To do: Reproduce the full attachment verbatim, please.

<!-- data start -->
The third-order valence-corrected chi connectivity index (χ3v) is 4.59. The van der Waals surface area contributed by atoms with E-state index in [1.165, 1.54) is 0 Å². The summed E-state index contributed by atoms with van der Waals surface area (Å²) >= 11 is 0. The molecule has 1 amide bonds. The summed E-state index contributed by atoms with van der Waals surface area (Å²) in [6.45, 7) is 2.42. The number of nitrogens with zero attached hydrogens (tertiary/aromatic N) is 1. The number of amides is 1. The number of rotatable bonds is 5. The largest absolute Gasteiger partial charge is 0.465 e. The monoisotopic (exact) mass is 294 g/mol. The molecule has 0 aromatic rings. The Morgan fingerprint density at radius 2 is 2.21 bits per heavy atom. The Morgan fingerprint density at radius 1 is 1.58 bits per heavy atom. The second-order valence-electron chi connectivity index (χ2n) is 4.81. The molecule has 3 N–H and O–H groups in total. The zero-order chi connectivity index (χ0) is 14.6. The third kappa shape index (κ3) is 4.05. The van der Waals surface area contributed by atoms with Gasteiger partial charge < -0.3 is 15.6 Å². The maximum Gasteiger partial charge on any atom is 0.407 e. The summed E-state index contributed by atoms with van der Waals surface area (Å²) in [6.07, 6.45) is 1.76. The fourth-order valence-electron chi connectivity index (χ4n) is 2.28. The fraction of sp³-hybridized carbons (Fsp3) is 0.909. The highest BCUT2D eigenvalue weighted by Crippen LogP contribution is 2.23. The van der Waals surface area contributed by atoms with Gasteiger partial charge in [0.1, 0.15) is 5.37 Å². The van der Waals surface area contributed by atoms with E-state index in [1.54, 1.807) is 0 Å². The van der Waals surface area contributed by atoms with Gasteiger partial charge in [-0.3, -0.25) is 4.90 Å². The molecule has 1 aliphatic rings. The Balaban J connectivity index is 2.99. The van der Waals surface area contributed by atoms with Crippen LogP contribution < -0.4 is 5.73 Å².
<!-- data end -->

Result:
The third-order valence-corrected chi connectivity index (χ3v) is 4.59. The van der Waals surface area contributed by atoms with E-state index in [1.165, 1.54) is 0 Å². The summed E-state index contributed by atoms with van der Waals surface area (Å²) >= 11 is 0. The molecule has 1 amide bonds. The summed E-state index contributed by atoms with van der Waals surface area (Å²) in [6.45, 7) is 2.42. The number of nitrogens with zero attached hydrogens (tertiary/aromatic N) is 1. The number of amides is 1. The number of rotatable bonds is 5. The largest absolute Gasteiger partial charge is 0.465 e. The monoisotopic (exact) mass is 294 g/mol. The molecule has 0 aromatic rings. The Morgan fingerprint density at radius 2 is 2.21 bits per heavy atom. The Morgan fingerprint density at radius 1 is 1.58 bits per heavy atom. The second-order valence-electron chi connectivity index (χ2n) is 4.81. The molecule has 3 N–H and O–H groups in total. The zero-order chi connectivity index (χ0) is 14.6. The third kappa shape index (κ3) is 4.05. The van der Waals surface area contributed by atoms with Gasteiger partial charge < -0.3 is 15.6 Å². The maximum Gasteiger partial charge on any atom is 0.407 e. The summed E-state index contributed by atoms with van der Waals surface area (Å²) in [6.07, 6.45) is 1.76. The fourth-order valence-electron chi connectivity index (χ4n) is 2.28. The fraction of sp³-hybridized carbons (Fsp3) is 0.909. The highest BCUT2D eigenvalue weighted by Crippen LogP contribution is 2.23. The van der Waals surface area contributed by atoms with Gasteiger partial charge in [0.1, 0.15) is 5.37 Å². The van der Waals surface area contributed by atoms with E-state index in [1.54, 1.807) is 0 Å². The van der Waals surface area contributed by atoms with Gasteiger partial charge in [-0.3, -0.25) is 4.90 Å². The molecule has 1 aliphatic rings. The Balaban J connectivity index is 2.99. The van der Waals surface area contributed by atoms with Crippen LogP contribution < -0.4 is 5.73 Å².